Things to cover before you start investing
Now that KLSE has been performing well and every Malaysian owns a glove share, may I humbly says that I still believe in the foundation before we start investing. There are few things to be “invest” ready, or we might take too much risk in our financials. Here are something I think we ought to know before starting. You may also want to build these (e.g., emergency savings) quickly as we ride on the market swings.
Pay yourself first
The most important thing in investment is the availability of seed money or resources. If you are resourceful, you may find the funds out of thin air. If you are not, you need to spend less than what you earn to save money for investment. I started off saving 50% of my pay, and then inflation and lifestyle creep came in, now I aim to save 25% of my salary.
I used to (and still does) like a detailed analysis with lots of data. But I find that I am over complicating things with no purpose. Since our focus is to invest, use simple expenses tracker, or keep a spending journal. The aim is just to spend less than what you earn, maintain the desired saving rate; it doesn’t matter if the money goes to water or coffee or wine.
Traditionally we are asked to save 3-6 months for rainy days. But these days, the higher your pay, the longer it takes to find a full-time job. There’s research that shows that for every $10,000, it takes an extra month. Many of my coursemates took 1.5 years to find their dream job. So I am conservative here, I like to advise that you save enough for 9 to 18 months of barebone expenses.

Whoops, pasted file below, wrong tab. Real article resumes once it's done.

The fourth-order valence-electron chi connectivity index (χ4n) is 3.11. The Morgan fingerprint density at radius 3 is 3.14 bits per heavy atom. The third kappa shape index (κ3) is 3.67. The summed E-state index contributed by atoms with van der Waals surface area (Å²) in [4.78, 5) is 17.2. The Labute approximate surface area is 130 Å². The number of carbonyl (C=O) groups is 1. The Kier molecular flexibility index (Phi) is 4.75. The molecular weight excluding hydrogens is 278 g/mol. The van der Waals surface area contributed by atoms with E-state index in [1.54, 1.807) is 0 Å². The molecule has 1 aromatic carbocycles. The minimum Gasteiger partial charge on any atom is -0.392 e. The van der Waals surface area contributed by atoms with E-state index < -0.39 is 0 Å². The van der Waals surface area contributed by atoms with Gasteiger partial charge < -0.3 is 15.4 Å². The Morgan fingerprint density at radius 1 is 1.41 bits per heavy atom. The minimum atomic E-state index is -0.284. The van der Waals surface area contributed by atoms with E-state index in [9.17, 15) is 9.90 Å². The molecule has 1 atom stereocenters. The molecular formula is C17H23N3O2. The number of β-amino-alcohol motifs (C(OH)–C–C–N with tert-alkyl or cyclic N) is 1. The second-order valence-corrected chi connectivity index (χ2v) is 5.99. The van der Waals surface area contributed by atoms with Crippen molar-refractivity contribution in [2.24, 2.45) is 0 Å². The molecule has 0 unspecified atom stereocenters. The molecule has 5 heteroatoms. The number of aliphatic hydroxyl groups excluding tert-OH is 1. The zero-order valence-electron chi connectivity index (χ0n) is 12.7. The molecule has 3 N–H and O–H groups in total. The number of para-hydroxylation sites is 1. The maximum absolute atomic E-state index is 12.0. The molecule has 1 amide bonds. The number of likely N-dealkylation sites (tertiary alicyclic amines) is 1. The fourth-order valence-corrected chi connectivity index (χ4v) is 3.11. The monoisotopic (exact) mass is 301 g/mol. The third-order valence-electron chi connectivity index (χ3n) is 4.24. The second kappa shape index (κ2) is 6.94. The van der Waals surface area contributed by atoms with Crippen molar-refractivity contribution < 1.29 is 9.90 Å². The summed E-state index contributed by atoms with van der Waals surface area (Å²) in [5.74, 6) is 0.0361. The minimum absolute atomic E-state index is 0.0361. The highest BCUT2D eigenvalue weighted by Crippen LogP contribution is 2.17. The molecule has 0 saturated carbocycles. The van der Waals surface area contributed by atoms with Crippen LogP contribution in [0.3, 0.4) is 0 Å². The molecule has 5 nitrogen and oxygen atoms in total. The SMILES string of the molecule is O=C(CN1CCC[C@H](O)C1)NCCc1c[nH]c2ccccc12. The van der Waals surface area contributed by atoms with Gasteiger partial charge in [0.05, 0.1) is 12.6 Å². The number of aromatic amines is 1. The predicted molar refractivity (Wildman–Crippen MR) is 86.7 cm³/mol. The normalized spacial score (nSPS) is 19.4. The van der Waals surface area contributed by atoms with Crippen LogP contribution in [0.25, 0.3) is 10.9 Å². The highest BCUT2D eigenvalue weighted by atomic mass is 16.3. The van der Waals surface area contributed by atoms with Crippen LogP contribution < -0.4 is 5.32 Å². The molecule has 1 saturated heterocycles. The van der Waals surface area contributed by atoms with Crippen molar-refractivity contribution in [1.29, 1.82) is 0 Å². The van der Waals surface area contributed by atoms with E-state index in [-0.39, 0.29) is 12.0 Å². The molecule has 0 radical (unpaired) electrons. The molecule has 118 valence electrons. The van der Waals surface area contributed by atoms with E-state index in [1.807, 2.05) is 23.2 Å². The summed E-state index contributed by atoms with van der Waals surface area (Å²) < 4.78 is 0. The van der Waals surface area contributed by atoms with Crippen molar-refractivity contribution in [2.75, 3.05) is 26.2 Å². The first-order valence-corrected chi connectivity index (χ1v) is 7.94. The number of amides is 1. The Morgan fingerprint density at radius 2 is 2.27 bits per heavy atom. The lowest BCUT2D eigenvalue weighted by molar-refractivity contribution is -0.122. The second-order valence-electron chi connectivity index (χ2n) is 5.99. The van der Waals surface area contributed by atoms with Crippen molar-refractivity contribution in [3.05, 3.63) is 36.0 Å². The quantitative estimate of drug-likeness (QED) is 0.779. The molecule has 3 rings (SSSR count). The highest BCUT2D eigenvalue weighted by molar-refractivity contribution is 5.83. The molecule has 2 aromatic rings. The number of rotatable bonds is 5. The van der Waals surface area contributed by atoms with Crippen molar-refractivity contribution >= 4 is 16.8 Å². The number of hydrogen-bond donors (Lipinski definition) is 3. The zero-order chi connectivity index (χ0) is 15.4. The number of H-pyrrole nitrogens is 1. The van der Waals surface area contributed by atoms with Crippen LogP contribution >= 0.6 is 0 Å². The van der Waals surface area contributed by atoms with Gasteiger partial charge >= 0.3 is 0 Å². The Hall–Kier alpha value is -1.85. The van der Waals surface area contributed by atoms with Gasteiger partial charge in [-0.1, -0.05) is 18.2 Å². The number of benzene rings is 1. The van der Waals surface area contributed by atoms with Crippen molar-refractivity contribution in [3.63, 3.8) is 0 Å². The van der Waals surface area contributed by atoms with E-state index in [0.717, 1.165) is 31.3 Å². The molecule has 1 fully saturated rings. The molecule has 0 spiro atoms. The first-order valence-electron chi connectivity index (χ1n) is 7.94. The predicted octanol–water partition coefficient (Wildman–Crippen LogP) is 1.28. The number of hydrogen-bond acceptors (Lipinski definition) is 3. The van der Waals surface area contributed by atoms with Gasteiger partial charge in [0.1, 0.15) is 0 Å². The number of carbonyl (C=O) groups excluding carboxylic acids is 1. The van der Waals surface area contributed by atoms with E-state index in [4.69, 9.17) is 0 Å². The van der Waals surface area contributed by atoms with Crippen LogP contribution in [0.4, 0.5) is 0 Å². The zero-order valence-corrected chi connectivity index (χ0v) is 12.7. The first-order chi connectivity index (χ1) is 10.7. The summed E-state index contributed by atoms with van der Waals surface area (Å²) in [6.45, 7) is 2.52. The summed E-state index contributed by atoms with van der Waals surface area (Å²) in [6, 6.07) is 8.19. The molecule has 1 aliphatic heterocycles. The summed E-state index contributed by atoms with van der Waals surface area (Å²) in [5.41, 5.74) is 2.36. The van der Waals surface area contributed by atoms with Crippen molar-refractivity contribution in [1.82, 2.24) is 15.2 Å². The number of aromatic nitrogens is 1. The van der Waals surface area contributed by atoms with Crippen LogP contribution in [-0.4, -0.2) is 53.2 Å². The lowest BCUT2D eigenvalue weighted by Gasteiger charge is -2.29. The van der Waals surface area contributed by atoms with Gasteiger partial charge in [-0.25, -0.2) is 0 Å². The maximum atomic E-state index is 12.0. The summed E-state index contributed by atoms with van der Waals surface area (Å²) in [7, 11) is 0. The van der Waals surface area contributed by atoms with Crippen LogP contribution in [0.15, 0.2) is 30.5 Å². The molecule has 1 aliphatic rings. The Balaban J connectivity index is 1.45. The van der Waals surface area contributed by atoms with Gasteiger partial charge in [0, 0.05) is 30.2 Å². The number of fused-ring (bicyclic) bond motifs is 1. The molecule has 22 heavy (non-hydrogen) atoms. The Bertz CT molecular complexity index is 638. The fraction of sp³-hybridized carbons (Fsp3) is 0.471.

Get basic insurance
First, buy medical insurance. Then, life insurance if someone depends on you for living. From a theory point of view, I like to avoid the investment-linked policy. But it’s the only one that I find with guaranteed coverage after an illness diagnosis. So I see it as an expense payment that reduces my anxiety when it comes to investment. I no longer need to think about protection after paying RM250-300 a month. Pick one within your budget and, preferably, less than 5% of your income.
Would you leverage it?
Leverage can be the best invention of this century. However, I don’t like margin accounts because there are forced to sell by the bank and can get complicated when it comes to payment. When the interest rate is low, I do consider personal loans as a tool to increase my funds for investment. It is easier to plan and cope with a fixed monthly payment, and you won’t be stress-up to top-up the margin call. Some people do this with housing. I am not so keen on property investing because there is less room for mistake, lots of fees involved, and timing is crucial.
Set your desired return
Our desired returns determine the type of investment product that you can consider. If you want to beat the inflation, you can’t do it by keeping funds in a fixed deposit. If you’re going to outperform the index return, you can’t do it by investing in index funds. If you are investing on fundamentals, do not sell a share until it rises above 20% of your purchase price.
Know what you buy
Finally, when you are ready to step into making capitalism work for you, make sure you know what you’re buying. A simple Google to confirm any rumors or best investment opportunities could help you to avoid scam and be a savvy investor. Mistaken Put or Call in warrants is just one of the examples that lots of retail investors are not informed or do a basic reading before investing.
Did you first invest when you are ready or dive in when the market is right?